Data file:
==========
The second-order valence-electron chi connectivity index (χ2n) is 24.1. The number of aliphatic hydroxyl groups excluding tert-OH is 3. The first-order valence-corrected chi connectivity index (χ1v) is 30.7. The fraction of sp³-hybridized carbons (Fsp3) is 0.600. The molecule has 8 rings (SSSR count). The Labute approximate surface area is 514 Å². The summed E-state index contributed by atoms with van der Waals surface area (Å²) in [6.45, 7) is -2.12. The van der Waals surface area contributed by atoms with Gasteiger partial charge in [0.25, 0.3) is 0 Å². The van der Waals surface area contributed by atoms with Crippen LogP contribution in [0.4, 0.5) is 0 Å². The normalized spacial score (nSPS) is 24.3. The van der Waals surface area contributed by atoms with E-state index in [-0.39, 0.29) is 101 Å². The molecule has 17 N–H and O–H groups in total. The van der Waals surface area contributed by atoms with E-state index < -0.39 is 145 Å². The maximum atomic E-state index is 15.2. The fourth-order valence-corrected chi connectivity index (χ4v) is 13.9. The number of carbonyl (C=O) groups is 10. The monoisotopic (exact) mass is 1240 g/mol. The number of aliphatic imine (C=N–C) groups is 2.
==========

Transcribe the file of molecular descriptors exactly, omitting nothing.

The second-order valence-electron chi connectivity index (χ2n) is 24.1. The number of aliphatic hydroxyl groups excluding tert-OH is 3. The first-order valence-corrected chi connectivity index (χ1v) is 30.7. The fraction of sp³-hybridized carbons (Fsp3) is 0.600. The molecule has 8 rings (SSSR count). The Labute approximate surface area is 514 Å². The summed E-state index contributed by atoms with van der Waals surface area (Å²) in [6.45, 7) is -2.12. The van der Waals surface area contributed by atoms with Gasteiger partial charge in [0.25, 0.3) is 0 Å². The van der Waals surface area contributed by atoms with Crippen LogP contribution in [0.4, 0.5) is 0 Å². The normalized spacial score (nSPS) is 24.3. The van der Waals surface area contributed by atoms with E-state index in [-0.39, 0.29) is 101 Å². The molecule has 17 N–H and O–H groups in total. The van der Waals surface area contributed by atoms with E-state index < -0.39 is 145 Å². The maximum atomic E-state index is 15.2. The fourth-order valence-corrected chi connectivity index (χ4v) is 13.9. The number of carbonyl (C=O) groups is 10. The monoisotopic (exact) mass is 1240 g/mol. The number of aliphatic imine (C=N–C) groups is 2.